Gender Differences in the Provision of Job-Search Help. By: Zhou, Min. Gender & Society. Oct2019, Vol. 33 Issue 5, p746-771. 26p.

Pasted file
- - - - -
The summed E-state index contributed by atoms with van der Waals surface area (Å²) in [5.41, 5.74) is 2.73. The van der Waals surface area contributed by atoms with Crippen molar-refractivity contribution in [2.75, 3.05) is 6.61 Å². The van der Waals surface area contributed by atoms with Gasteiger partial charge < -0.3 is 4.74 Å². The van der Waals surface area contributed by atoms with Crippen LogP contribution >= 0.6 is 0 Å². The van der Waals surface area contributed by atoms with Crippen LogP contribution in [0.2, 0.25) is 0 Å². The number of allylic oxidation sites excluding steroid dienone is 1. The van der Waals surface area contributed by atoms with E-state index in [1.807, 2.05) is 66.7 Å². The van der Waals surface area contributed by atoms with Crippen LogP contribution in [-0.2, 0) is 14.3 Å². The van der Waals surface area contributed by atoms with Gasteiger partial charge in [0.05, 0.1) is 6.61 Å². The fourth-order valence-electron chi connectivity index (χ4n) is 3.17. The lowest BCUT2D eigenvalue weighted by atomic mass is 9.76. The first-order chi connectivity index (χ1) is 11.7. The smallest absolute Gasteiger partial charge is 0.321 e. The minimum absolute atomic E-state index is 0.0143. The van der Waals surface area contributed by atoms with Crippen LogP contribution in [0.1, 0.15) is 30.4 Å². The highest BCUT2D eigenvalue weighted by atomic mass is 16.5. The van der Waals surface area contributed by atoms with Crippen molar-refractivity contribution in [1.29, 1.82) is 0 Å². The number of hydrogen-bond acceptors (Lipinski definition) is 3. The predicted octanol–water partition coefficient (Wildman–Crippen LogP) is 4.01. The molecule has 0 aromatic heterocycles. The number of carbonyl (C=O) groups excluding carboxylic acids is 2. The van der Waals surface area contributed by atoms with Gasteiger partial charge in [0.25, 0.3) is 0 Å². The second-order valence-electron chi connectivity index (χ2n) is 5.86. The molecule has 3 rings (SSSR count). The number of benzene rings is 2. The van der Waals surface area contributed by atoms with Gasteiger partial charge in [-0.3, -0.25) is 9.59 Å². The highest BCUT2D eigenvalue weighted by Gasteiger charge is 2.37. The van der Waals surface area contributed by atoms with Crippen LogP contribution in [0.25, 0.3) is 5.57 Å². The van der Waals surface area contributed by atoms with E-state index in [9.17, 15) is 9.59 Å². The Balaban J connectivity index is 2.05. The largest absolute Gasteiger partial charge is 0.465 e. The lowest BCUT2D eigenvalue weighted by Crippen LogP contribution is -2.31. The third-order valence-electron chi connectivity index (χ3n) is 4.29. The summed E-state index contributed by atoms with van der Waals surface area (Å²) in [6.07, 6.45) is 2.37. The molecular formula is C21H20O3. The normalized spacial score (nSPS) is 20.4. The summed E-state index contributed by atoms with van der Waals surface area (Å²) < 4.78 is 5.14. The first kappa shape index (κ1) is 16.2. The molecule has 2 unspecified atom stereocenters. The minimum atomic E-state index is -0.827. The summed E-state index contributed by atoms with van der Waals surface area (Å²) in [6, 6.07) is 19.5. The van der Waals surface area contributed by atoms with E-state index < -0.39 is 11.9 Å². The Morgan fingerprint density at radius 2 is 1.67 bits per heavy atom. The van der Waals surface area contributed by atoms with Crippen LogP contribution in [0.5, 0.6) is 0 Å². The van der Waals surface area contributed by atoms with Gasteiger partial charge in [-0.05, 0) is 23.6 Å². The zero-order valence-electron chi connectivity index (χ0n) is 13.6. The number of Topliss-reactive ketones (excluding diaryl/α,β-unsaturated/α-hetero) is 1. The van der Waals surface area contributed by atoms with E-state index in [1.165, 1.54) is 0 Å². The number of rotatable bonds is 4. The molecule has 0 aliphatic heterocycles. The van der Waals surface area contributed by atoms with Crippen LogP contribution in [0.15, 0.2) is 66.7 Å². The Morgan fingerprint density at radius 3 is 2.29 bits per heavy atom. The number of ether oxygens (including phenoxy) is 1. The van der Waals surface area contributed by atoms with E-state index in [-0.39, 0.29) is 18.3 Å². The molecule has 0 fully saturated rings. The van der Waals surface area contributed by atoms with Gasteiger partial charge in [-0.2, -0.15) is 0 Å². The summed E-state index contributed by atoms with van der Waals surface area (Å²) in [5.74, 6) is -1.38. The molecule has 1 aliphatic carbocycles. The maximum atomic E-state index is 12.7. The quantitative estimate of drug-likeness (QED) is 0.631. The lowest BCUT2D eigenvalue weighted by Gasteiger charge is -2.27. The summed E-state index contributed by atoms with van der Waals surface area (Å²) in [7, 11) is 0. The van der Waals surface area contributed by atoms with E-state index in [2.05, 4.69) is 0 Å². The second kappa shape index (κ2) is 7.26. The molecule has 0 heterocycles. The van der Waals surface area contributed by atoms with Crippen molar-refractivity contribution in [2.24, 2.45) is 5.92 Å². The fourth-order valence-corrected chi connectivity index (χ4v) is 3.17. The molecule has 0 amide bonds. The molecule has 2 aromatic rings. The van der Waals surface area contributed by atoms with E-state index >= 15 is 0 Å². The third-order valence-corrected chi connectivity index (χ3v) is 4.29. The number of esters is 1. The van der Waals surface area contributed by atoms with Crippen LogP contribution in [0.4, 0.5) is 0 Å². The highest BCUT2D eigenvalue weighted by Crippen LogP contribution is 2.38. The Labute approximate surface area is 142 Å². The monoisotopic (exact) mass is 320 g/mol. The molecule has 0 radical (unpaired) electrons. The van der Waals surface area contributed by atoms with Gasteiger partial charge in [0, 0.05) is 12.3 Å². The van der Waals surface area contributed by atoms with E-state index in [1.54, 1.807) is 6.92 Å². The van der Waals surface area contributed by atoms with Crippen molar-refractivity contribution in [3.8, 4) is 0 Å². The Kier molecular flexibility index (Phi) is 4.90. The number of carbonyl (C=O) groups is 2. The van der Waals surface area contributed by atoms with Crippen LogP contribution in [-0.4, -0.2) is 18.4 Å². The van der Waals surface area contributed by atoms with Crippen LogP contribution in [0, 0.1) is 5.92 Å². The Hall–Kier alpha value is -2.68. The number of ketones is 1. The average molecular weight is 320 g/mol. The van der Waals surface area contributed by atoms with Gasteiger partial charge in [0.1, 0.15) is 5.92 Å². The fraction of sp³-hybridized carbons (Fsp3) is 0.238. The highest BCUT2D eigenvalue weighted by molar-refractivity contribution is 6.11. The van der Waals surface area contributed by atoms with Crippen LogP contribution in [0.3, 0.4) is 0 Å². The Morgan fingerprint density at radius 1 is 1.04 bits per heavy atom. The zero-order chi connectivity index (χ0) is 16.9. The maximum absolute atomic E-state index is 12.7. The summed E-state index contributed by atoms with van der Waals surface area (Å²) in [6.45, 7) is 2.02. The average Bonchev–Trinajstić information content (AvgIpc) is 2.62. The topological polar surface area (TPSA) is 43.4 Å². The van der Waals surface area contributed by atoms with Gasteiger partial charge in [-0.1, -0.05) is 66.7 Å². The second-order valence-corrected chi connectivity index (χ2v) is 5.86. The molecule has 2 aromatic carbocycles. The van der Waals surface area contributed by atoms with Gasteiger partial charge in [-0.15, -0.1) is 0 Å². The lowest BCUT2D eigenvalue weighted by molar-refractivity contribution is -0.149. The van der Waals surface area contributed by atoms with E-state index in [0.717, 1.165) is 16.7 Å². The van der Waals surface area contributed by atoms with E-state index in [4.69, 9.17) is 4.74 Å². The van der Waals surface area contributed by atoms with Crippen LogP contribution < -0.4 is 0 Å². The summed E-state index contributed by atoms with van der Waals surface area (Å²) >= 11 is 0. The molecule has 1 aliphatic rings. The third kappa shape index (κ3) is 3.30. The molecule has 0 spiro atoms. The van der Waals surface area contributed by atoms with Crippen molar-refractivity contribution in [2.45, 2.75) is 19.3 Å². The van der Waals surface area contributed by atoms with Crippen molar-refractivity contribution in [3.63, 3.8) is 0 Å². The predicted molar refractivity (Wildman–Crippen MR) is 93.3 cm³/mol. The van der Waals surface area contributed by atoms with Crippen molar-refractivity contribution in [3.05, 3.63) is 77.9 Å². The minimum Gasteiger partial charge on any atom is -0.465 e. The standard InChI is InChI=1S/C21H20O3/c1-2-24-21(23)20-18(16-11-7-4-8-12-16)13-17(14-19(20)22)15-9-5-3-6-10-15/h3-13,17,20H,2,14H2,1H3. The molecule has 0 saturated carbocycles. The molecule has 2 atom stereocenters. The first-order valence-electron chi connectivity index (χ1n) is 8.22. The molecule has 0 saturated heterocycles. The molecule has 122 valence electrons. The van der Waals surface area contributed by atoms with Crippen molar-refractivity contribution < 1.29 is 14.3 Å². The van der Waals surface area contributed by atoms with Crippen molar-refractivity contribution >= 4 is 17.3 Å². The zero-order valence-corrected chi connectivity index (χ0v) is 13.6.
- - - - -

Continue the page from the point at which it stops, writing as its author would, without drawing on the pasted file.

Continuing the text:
The existing literature has well studied the use of social contacts in job search, including gender inequality, in using social contacts. What is missing is the perspective of social contacts who help others find jobs. Using a large data set from the 2012 China Labor-Force Dynamics Survey, this study reveals significant gender differences in the provision of job-search help. Compared with women, men are more likely to provide job-search help and especially show a greater likelihood of exerting direct influence on the hiring process. While women are gender neutral in their choice of help recipients, men display a selective preference for helping other men. This men’s advantage of providing job-search help, especially influence-based help, and men’s selective preference for helping other men, imply another prominent gender inequality in informal hiring in the labor market. This study suggests several theoretical propositions to explain the revealed gender differences in both “whether to help” and “whom to help,” providing a starting point for further research.